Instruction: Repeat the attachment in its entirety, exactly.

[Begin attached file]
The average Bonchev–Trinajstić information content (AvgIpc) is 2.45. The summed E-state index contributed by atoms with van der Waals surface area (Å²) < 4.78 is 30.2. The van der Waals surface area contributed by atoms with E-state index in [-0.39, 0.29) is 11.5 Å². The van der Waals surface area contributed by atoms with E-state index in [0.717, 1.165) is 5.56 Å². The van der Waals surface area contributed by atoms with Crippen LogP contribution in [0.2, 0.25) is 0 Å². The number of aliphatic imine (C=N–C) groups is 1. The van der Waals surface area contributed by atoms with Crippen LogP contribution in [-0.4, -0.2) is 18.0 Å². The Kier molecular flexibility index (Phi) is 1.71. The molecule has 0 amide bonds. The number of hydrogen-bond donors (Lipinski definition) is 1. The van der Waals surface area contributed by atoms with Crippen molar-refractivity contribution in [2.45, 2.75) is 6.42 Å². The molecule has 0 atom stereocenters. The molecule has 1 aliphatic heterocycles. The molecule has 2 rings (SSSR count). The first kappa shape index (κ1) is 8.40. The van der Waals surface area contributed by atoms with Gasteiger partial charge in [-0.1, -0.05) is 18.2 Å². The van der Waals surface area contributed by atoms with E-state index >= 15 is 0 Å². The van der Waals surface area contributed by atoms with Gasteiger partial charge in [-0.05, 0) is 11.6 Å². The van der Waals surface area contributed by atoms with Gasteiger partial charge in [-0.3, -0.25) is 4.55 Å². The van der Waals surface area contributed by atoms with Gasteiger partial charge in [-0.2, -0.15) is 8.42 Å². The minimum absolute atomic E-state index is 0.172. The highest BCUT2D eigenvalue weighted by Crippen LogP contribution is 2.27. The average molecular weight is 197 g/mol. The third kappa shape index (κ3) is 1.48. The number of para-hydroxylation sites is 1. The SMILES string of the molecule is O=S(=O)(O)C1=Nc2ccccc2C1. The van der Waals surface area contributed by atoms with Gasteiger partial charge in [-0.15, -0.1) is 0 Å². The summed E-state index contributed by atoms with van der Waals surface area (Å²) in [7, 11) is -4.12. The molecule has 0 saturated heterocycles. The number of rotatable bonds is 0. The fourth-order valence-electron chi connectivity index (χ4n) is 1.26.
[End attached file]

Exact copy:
The average Bonchev–Trinajstić information content (AvgIpc) is 2.45. The summed E-state index contributed by atoms with van der Waals surface area (Å²) < 4.78 is 30.2. The van der Waals surface area contributed by atoms with E-state index in [-0.39, 0.29) is 11.5 Å². The van der Waals surface area contributed by atoms with E-state index in [0.717, 1.165) is 5.56 Å². The van der Waals surface area contributed by atoms with Crippen LogP contribution in [0.2, 0.25) is 0 Å². The number of aliphatic imine (C=N–C) groups is 1. The van der Waals surface area contributed by atoms with Crippen LogP contribution in [-0.4, -0.2) is 18.0 Å². The Kier molecular flexibility index (Phi) is 1.71. The molecule has 0 amide bonds. The number of hydrogen-bond donors (Lipinski definition) is 1. The van der Waals surface area contributed by atoms with Crippen molar-refractivity contribution in [2.45, 2.75) is 6.42 Å². The molecule has 0 atom stereocenters. The molecule has 1 aliphatic heterocycles. The molecule has 2 rings (SSSR count). The first kappa shape index (κ1) is 8.40. The van der Waals surface area contributed by atoms with Gasteiger partial charge in [-0.1, -0.05) is 18.2 Å². The van der Waals surface area contributed by atoms with E-state index >= 15 is 0 Å². The van der Waals surface area contributed by atoms with Gasteiger partial charge in [-0.05, 0) is 11.6 Å². The van der Waals surface area contributed by atoms with Gasteiger partial charge in [-0.3, -0.25) is 4.55 Å². The van der Waals surface area contributed by atoms with Gasteiger partial charge in [-0.2, -0.15) is 8.42 Å². The minimum absolute atomic E-state index is 0.172. The highest BCUT2D eigenvalue weighted by Crippen LogP contribution is 2.27. The average molecular weight is 197 g/mol. The third kappa shape index (κ3) is 1.48. The number of para-hydroxylation sites is 1. The SMILES string of the molecule is O=S(=O)(O)C1=Nc2ccccc2C1. The van der Waals surface area contributed by atoms with Gasteiger partial charge in [-0.15, -0.1) is 0 Å². The summed E-state index contributed by atoms with van der Waals surface area (Å²) in [7, 11) is -4.12. The molecule has 0 saturated heterocycles. The number of rotatable bonds is 0. The fourth-order valence-electron chi connectivity index (χ4n) is 1.26.